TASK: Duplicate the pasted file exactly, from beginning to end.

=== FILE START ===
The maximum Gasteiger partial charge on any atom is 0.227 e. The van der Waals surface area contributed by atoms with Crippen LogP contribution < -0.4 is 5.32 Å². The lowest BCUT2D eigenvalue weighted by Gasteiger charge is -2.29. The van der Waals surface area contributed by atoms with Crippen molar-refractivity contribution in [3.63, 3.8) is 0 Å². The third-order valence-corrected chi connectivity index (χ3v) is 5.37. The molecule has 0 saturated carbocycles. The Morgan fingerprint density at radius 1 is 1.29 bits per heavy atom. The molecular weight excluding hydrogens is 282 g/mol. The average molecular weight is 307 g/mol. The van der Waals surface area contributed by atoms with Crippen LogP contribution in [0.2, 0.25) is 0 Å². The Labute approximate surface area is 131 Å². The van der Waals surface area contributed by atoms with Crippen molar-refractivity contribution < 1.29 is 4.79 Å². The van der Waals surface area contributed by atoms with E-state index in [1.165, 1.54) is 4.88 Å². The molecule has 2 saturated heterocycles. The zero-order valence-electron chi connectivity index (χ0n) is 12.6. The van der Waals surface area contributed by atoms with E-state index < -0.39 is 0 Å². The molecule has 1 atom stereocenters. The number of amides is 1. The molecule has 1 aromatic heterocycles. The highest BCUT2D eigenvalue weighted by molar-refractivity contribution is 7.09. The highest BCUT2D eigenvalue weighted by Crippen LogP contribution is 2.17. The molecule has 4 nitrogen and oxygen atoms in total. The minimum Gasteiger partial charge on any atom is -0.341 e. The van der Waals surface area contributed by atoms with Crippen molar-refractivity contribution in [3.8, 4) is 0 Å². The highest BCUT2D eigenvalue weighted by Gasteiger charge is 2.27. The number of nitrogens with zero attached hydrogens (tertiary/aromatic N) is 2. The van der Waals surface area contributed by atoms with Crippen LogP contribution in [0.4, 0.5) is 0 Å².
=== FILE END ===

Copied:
The maximum Gasteiger partial charge on any atom is 0.227 e. The van der Waals surface area contributed by atoms with Crippen LogP contribution < -0.4 is 5.32 Å². The lowest BCUT2D eigenvalue weighted by Gasteiger charge is -2.29. The van der Waals surface area contributed by atoms with Crippen molar-refractivity contribution in [3.63, 3.8) is 0 Å². The third-order valence-corrected chi connectivity index (χ3v) is 5.37. The molecule has 0 saturated carbocycles. The Morgan fingerprint density at radius 1 is 1.29 bits per heavy atom. The molecular weight excluding hydrogens is 282 g/mol. The average molecular weight is 307 g/mol. The van der Waals surface area contributed by atoms with Crippen LogP contribution in [0.2, 0.25) is 0 Å². The Labute approximate surface area is 131 Å². The van der Waals surface area contributed by atoms with Crippen molar-refractivity contribution < 1.29 is 4.79 Å². The van der Waals surface area contributed by atoms with E-state index in [1.165, 1.54) is 4.88 Å². The molecule has 2 saturated heterocycles. The zero-order valence-electron chi connectivity index (χ0n) is 12.6. The van der Waals surface area contributed by atoms with E-state index < -0.39 is 0 Å². The molecule has 1 atom stereocenters. The number of amides is 1. The molecule has 1 aromatic heterocycles. The highest BCUT2D eigenvalue weighted by molar-refractivity contribution is 7.09. The highest BCUT2D eigenvalue weighted by Crippen LogP contribution is 2.17. The molecule has 4 nitrogen and oxygen atoms in total. The minimum Gasteiger partial charge on any atom is -0.341 e. The van der Waals surface area contributed by atoms with Crippen molar-refractivity contribution in [3.8, 4) is 0 Å². The highest BCUT2D eigenvalue weighted by Gasteiger charge is 2.27. The number of nitrogens with zero attached hydrogens (tertiary/aromatic N) is 2. The van der Waals surface area contributed by atoms with Crippen LogP contribution in [0.4, 0.5) is 0 Å².